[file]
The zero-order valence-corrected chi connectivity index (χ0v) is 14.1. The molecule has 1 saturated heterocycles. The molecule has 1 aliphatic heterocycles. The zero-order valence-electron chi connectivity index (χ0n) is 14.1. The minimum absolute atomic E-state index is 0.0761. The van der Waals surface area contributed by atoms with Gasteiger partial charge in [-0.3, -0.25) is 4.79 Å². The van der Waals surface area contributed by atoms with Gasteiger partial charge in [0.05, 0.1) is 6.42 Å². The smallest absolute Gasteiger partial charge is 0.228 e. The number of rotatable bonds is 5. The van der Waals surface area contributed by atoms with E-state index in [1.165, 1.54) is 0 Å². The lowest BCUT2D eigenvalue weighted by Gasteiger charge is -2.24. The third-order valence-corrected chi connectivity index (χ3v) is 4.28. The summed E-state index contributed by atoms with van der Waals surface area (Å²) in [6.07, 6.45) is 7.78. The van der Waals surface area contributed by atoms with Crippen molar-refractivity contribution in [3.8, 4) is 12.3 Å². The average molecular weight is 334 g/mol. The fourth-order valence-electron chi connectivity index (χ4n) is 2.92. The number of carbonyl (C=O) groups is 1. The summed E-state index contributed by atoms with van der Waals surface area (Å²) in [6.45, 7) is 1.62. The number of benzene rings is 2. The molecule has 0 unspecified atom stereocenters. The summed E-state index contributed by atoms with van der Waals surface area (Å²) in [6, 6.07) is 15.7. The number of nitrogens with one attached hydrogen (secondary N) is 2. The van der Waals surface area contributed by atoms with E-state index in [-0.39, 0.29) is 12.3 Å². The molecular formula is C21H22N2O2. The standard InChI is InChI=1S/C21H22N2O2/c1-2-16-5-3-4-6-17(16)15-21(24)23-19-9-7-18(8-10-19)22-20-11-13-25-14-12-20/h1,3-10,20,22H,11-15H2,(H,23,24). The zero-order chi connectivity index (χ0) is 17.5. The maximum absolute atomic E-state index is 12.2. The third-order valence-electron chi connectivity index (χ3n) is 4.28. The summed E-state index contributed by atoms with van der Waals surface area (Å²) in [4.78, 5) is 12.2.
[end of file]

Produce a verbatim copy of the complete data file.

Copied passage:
The zero-order valence-corrected chi connectivity index (χ0v) is 14.1. The molecule has 1 saturated heterocycles. The molecule has 1 aliphatic heterocycles. The zero-order valence-electron chi connectivity index (χ0n) is 14.1. The minimum absolute atomic E-state index is 0.0761. The van der Waals surface area contributed by atoms with Gasteiger partial charge in [-0.3, -0.25) is 4.79 Å². The van der Waals surface area contributed by atoms with Gasteiger partial charge in [0.05, 0.1) is 6.42 Å². The smallest absolute Gasteiger partial charge is 0.228 e. The number of rotatable bonds is 5. The van der Waals surface area contributed by atoms with E-state index in [1.165, 1.54) is 0 Å². The lowest BCUT2D eigenvalue weighted by Gasteiger charge is -2.24. The third-order valence-corrected chi connectivity index (χ3v) is 4.28. The summed E-state index contributed by atoms with van der Waals surface area (Å²) in [6.07, 6.45) is 7.78. The van der Waals surface area contributed by atoms with Crippen molar-refractivity contribution in [3.8, 4) is 12.3 Å². The average molecular weight is 334 g/mol. The fourth-order valence-electron chi connectivity index (χ4n) is 2.92. The number of carbonyl (C=O) groups is 1. The summed E-state index contributed by atoms with van der Waals surface area (Å²) in [6.45, 7) is 1.62. The number of benzene rings is 2. The molecule has 0 unspecified atom stereocenters. The summed E-state index contributed by atoms with van der Waals surface area (Å²) in [6, 6.07) is 15.7. The number of nitrogens with one attached hydrogen (secondary N) is 2. The van der Waals surface area contributed by atoms with E-state index in [-0.39, 0.29) is 12.3 Å². The molecular formula is C21H22N2O2. The standard InChI is InChI=1S/C21H22N2O2/c1-2-16-5-3-4-6-17(16)15-21(24)23-19-9-7-18(8-10-19)22-20-11-13-25-14-12-20/h1,3-10,20,22H,11-15H2,(H,23,24). The zero-order chi connectivity index (χ0) is 17.5. The maximum absolute atomic E-state index is 12.2. The third-order valence-electron chi connectivity index (χ3n) is 4.28. The summed E-state index contributed by atoms with van der Waals surface area (Å²) in [4.78, 5) is 12.2.